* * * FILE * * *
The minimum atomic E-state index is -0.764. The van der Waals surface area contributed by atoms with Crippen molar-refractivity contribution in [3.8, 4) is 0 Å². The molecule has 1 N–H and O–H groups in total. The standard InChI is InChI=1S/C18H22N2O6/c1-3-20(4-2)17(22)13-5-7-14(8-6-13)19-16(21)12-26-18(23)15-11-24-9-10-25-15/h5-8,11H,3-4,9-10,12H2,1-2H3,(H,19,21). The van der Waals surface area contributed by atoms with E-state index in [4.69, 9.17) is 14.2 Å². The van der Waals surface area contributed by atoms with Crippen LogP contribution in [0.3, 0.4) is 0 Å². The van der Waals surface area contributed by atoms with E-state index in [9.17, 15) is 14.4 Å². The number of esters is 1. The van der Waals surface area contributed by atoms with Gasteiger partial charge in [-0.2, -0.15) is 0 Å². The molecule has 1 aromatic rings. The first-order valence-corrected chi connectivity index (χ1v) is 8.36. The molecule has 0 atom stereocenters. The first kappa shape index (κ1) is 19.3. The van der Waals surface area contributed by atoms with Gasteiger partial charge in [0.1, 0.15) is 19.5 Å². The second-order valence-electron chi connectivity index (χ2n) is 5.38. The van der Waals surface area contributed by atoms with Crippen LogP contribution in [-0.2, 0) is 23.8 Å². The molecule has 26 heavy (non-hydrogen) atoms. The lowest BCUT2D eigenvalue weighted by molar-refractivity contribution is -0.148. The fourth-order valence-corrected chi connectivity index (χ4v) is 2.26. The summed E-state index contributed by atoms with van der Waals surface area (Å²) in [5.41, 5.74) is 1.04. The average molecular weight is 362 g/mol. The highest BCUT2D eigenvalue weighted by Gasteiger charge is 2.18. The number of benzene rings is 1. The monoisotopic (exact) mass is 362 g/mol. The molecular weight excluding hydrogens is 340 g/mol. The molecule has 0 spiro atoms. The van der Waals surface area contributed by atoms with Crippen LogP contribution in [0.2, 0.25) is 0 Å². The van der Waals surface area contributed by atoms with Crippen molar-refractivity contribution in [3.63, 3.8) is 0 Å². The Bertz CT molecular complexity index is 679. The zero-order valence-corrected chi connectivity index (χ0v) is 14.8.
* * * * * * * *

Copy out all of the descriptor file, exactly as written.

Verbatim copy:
The minimum atomic E-state index is -0.764. The van der Waals surface area contributed by atoms with Crippen molar-refractivity contribution in [3.8, 4) is 0 Å². The molecule has 1 N–H and O–H groups in total. The standard InChI is InChI=1S/C18H22N2O6/c1-3-20(4-2)17(22)13-5-7-14(8-6-13)19-16(21)12-26-18(23)15-11-24-9-10-25-15/h5-8,11H,3-4,9-10,12H2,1-2H3,(H,19,21). The van der Waals surface area contributed by atoms with E-state index in [4.69, 9.17) is 14.2 Å². The van der Waals surface area contributed by atoms with Crippen LogP contribution in [0.3, 0.4) is 0 Å². The van der Waals surface area contributed by atoms with E-state index in [9.17, 15) is 14.4 Å². The number of esters is 1. The van der Waals surface area contributed by atoms with Gasteiger partial charge in [-0.2, -0.15) is 0 Å². The molecule has 1 aromatic rings. The first-order valence-corrected chi connectivity index (χ1v) is 8.36. The molecule has 0 atom stereocenters. The first kappa shape index (κ1) is 19.3. The van der Waals surface area contributed by atoms with Gasteiger partial charge in [0.1, 0.15) is 19.5 Å². The second-order valence-electron chi connectivity index (χ2n) is 5.38. The van der Waals surface area contributed by atoms with Crippen LogP contribution in [-0.2, 0) is 23.8 Å². The molecule has 26 heavy (non-hydrogen) atoms. The lowest BCUT2D eigenvalue weighted by molar-refractivity contribution is -0.148. The fourth-order valence-corrected chi connectivity index (χ4v) is 2.26. The summed E-state index contributed by atoms with van der Waals surface area (Å²) in [5.41, 5.74) is 1.04. The average molecular weight is 362 g/mol. The highest BCUT2D eigenvalue weighted by Gasteiger charge is 2.18. The number of benzene rings is 1. The monoisotopic (exact) mass is 362 g/mol. The molecular weight excluding hydrogens is 340 g/mol. The molecule has 0 spiro atoms. The van der Waals surface area contributed by atoms with Crippen LogP contribution in [0.2, 0.25) is 0 Å². The van der Waals surface area contributed by atoms with Crippen molar-refractivity contribution in [3.63, 3.8) is 0 Å². The Bertz CT molecular complexity index is 679. The zero-order valence-corrected chi connectivity index (χ0v) is 14.8.